I have to go to the bank today because it is payday at our house. Every day is payday at our house so, in fact, it will be my 292nd visit to the bank this year, but who’s counting?
I go to the bank every day because I do not like to keep extra cash on me. It has a way of disappearing in the form of loans to the people who help me with my husband Ralph’s care.
It is payday every day here because our housemates/employees do not have ATM or credit cards, pin numbers, checkbooks, passbooks, or savings accounts. Several years ago there was a man who lived with us who had an ATM card but his relationship with the card ended badly. Another man in our employ had a credit card but that didn’t work out either. And there was one caregiver who had multiple checking and saving accounts at multiple banking institutions and lending operations around the Bay Area, but he is no longer welcome at any of those establishments.
I pay the people who work for us in paper currency because they are unable to cash checks anywhere but the nearby check cashing joint, and, as they have pointed out to me, that costs money.
They spend their pay on cigarettes, lottery tickets, hair products, and on an occasional St. Ides beer, bought one can at a time at the corner liquor store.
The rest of their daily wage goes to paying off the people they owe money to. I was formerly that person until I started going to the bank every day so that I wouldn’t be. It got very confusing, and I did not like the idea of loaning money to the people who live with me, even when they informed me that the loan was money they would eventually earn. In theory that would be correct, but it didn’t always transpire in that way.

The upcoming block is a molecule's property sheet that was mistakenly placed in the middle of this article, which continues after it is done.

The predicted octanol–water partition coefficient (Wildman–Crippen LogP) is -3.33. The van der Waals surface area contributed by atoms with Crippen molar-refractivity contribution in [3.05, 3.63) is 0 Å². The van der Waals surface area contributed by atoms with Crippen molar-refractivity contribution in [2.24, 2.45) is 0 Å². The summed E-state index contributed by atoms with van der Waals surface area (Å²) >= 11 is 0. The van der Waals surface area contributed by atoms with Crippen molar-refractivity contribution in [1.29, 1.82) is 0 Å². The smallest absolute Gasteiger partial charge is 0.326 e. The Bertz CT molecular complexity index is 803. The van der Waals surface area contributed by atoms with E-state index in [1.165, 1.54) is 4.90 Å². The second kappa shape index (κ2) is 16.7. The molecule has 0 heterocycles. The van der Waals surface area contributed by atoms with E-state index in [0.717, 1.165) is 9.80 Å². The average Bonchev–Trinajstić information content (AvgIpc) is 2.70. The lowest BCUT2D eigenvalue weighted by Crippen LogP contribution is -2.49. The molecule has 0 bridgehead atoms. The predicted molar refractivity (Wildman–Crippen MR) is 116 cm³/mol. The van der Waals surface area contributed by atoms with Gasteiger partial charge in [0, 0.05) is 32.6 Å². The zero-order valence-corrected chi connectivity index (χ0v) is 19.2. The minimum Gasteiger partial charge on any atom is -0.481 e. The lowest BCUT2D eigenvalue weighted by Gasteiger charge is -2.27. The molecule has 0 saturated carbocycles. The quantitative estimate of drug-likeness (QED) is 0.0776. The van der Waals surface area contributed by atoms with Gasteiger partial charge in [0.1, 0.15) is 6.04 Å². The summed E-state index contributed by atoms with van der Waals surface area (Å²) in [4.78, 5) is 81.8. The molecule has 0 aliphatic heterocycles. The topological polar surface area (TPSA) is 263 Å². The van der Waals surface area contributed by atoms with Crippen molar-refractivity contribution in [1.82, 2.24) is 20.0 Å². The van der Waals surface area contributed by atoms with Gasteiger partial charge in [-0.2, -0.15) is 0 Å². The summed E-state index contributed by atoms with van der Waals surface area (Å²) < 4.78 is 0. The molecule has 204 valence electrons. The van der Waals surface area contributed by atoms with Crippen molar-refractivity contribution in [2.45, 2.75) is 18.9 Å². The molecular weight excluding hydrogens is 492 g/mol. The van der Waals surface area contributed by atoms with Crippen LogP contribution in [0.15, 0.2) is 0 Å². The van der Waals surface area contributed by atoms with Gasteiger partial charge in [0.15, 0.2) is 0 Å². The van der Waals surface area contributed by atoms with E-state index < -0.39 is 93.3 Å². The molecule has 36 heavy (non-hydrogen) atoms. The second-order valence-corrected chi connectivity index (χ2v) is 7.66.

Today I go to the bank earlier than usual because Hans, a former employee (and someone I used to loan money to until I announced a zero tolerance decree on lending), needs a cash infusion. Ralph says he will make Hans a loan, because Hans already owes him money anyway. Ralph keeps a running tab in his head and adds new transactions onto Hans’s old bill. But today Ralph doesn’t have any money to loan Hans because he has loaned his stash to Andrea. Hans asks me to go to the bank for Andrea so she can pay back Ralph’s loan, and then he, Hans, can borrow from Ralph. I think about this for a minute and then I say OK, because, even though I’m not 100 percent sure that this explanation makes sense, I still have to pay Andrea for today’s work.
Hans leaves and says he’ll come back later, but before I can get out of the house someone knocks on the door and asks for Andrea. It is the person who Andrea borrowed money from last weekend, the person she has borrowed money from Ralph in order to reimburse.
I go to the bank. I look at my account balance and make calculations that involve food, transportation, and the number of days left in the month. I come home and pay Andrea. Andrea pays Ralph the cash she owes him. Hans returns and Ralph issues him a loan.
A new person appears on our front steps. It is a friend of our housemate, Willie. He says Willie borrowed 10 dollars from him and told him to get it from Andrea because Andrea owes Willie a 10 spot. Andrea says that isn’t true, that Willie, in fact, owes her money from a loan she made to him yesterday.
I go upstairs to my bedroom and close the door. I have already been to the bank today and I won’t be returning until tomorrow.